What Hiring A New Associate Can Do For You
- Volume 16 - Issue 2 - February 2003
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After a very pleasant 26 years of solo practice, I hired a young associate. Mike is a good kid with excellent surgical skills. My patients like him and he has added a new element of energy to my practice.
Mike had called my office seeking work about 18 months ago. He told me he was entering his second year of a PSR-24 and wanted to work in a small town in western Washington. I was happy with my solo practice but stayed on the phone to be polite. Then I told him I had no need for an associate. We exchanged e-mail addresses and I expected not to hear from him again. Wrong!
Mike sent me an e-mail message that night thanking me for the phone call. I replied and wished him luck finding a job. Determined, he sent another e-mail message the next night about philosophy of patient care. I replied with a longer message and we began exchanging messages daily. He told me about his training and his goals. I was beginning to like the kid and started wishing my practice was big enough for two.
My practice was becoming too busy for one podiatrist. Most days were full with many new patients calling or being referred. I kept a block of time open each hour for new patients with these slots filling up each day. I was becoming concerned about not spending enough time with patients who had complex problems.
Mike called a few months later. He was coming to Washington for a job interview and wanted to visit. I invited him to come and stay with us a few days. Even though my practice might not be big enough for two, this kid might be too good to pass up.
Mike came to our home one evening. He was shorter and younger than I had pictured him. He was also smart. He endeared himself to my wife and my staff during his two day visit. I was getting bombarded at home and at the office to make room for Mike.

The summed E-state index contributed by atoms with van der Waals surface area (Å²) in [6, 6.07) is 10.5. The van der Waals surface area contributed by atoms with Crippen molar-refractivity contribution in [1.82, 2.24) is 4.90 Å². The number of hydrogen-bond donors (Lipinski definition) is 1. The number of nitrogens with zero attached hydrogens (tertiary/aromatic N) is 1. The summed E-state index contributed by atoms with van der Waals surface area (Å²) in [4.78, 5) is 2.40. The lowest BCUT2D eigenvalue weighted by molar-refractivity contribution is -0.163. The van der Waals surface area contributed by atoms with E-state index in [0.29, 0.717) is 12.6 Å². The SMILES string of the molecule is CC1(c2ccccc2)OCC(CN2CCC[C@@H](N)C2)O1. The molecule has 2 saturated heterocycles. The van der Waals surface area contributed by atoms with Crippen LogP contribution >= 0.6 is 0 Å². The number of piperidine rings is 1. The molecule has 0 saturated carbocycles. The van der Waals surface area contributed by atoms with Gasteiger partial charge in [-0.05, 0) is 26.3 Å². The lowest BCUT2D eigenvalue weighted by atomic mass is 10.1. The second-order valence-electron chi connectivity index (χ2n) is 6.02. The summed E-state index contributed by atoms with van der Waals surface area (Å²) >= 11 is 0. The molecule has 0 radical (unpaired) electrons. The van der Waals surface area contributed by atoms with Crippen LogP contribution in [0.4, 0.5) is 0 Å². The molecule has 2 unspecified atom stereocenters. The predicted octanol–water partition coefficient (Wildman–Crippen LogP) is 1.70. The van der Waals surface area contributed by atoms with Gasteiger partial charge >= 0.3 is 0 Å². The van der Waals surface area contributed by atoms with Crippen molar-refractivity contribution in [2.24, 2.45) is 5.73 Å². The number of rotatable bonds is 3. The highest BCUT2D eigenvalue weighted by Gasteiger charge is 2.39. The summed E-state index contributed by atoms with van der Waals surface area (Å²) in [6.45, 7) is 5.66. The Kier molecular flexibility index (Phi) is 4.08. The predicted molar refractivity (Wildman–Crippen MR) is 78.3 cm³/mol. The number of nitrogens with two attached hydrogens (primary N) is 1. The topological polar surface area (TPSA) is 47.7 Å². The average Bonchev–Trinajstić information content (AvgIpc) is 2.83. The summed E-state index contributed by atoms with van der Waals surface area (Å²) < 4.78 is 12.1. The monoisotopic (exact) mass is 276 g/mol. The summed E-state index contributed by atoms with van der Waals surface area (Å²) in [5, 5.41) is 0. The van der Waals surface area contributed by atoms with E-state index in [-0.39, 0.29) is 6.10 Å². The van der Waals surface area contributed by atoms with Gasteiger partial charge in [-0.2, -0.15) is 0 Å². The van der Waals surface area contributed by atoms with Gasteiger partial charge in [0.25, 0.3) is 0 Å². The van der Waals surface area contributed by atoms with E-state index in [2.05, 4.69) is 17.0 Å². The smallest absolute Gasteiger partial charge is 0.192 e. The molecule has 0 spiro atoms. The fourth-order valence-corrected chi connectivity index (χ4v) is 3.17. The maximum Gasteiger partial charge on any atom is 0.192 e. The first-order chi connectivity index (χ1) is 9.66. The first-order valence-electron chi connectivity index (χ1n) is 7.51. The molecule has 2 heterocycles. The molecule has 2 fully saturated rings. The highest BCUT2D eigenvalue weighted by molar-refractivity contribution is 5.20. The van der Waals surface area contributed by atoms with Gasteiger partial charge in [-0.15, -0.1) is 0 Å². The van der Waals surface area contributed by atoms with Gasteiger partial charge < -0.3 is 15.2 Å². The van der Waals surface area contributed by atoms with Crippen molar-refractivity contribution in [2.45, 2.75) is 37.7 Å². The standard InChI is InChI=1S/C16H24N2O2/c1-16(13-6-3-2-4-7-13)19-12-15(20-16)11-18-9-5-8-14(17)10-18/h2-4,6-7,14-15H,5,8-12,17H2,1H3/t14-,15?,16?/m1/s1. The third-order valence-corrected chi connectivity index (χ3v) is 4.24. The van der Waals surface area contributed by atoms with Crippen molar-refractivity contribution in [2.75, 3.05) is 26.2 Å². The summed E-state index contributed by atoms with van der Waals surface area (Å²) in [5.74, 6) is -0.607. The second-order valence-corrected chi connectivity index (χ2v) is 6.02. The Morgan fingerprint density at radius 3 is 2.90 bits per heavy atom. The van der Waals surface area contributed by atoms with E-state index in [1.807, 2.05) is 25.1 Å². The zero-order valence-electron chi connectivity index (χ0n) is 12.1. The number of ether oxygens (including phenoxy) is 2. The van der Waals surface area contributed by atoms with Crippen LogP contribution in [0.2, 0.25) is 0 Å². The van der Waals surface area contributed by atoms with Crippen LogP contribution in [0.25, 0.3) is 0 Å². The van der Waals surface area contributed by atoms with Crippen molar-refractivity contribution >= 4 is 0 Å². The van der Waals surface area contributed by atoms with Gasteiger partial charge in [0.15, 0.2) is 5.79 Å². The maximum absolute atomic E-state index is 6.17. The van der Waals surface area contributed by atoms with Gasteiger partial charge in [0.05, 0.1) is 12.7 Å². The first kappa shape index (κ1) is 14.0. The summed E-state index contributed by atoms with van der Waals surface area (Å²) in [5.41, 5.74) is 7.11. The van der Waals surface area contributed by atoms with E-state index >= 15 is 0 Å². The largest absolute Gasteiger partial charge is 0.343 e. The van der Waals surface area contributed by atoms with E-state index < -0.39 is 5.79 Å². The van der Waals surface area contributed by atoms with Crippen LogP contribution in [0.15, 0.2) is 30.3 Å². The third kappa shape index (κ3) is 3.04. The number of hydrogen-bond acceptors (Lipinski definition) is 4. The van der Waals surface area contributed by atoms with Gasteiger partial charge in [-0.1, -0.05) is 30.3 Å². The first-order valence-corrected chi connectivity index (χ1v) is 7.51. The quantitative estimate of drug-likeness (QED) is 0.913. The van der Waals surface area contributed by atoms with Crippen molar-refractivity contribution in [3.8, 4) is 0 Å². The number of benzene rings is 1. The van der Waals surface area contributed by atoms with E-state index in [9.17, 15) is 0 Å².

Our e-mail messages began to take on a “What if?” quality. I was still not ready to offer him a position. My plan was to practice until I got tired and then I would liquidate the office. I’ve never considered my practice to be of any value in terms of selling it. Mike’s e-mail messages encouraged me to begin thinking of an associate who would become a partner and then take over when I retire.
In October of 2001, I flew to Cleveland for a seminar and arranged to visit Mike to talk more seriously about offering him a job. I stayed with Mike and his wife, and found them to be full of hope and ambition to enter practice. It reminded me of my wife and me 27 years earlier.
I spent a day following Mike in his residency program. Everybody liked him and he was good with patient care and surgical procedures. That evening, I offered him a job. We talked over terms of his employment as an associate and a plan to make him a partner after one year.
The next task was to prepare my practice for a second podiatrist, which is similar to preparing for the arrival of a new baby. We didn’t have to kid proof the office but a lot of other things needed to be done.
My office manager began gathering applications for credentialing Mike with our insurance companies and we also had to get his hospital privileges started. We got malpractice coverage for him and leased additional office space. I also began preparing my referring physicians for the arrival of a new podiatrist. I assured them he was more polite than me and a hell of a lot smarter.
Mike arrived this past August and breathed new life into my practice. The energy of an eager 29-year-old was a contrast to me at 55. I started him out by giving him half the new patients plus any of my established patients who wanted to try the new doctor. He was restless for a few weeks. Being a new doctor in practice is much different than his 80-hour weeks as a resident.
Mike knew he would have to market himself in the community and develop a new practice within my existing one. He has done well. He is as busy as I am and I haven’t slowed down much.
I recently spent a couple of weeks traveling through southern France. It was a great vacation knowing my practice was in good hands. I now work at a slower pace, three days a week. I should have hired an associate years ago.
Dr. McCord (pictured) is a Diplomate wtih the American Board of Podiatric Surgery. He practices at the Centralia Medical Center in Centralia, Wash.